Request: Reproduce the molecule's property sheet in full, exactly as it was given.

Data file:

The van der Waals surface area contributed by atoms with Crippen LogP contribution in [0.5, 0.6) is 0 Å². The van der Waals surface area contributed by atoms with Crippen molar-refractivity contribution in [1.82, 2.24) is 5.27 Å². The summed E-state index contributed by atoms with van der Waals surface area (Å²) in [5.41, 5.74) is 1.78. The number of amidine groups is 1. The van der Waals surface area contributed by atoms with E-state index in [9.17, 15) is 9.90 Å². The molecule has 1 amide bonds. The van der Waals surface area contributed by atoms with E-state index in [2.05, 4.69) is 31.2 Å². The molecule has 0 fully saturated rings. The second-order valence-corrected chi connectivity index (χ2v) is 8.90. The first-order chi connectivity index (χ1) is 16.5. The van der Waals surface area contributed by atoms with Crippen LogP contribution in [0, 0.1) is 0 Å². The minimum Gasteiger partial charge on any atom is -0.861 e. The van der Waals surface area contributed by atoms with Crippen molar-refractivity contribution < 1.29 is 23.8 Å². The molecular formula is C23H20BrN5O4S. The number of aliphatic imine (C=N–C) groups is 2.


The van der Waals surface area contributed by atoms with Crippen LogP contribution in [0.5, 0.6) is 0 Å². The van der Waals surface area contributed by atoms with Crippen molar-refractivity contribution in [1.82, 2.24) is 5.27 Å². The summed E-state index contributed by atoms with van der Waals surface area (Å²) in [5.41, 5.74) is 1.78. The number of amidine groups is 1. The van der Waals surface area contributed by atoms with E-state index in [9.17, 15) is 9.90 Å². The molecule has 1 amide bonds. The van der Waals surface area contributed by atoms with E-state index in [2.05, 4.69) is 31.2 Å². The molecule has 0 fully saturated rings. The second-order valence-corrected chi connectivity index (χ2v) is 8.90. The first-order chi connectivity index (χ1) is 16.5. The van der Waals surface area contributed by atoms with Crippen LogP contribution in [0, 0.1) is 0 Å². The minimum Gasteiger partial charge on any atom is -0.861 e. The van der Waals surface area contributed by atoms with Crippen molar-refractivity contribution < 1.29 is 23.8 Å². The molecular formula is C23H20BrN5O4S. The number of aliphatic imine (C=N–C) groups is 2.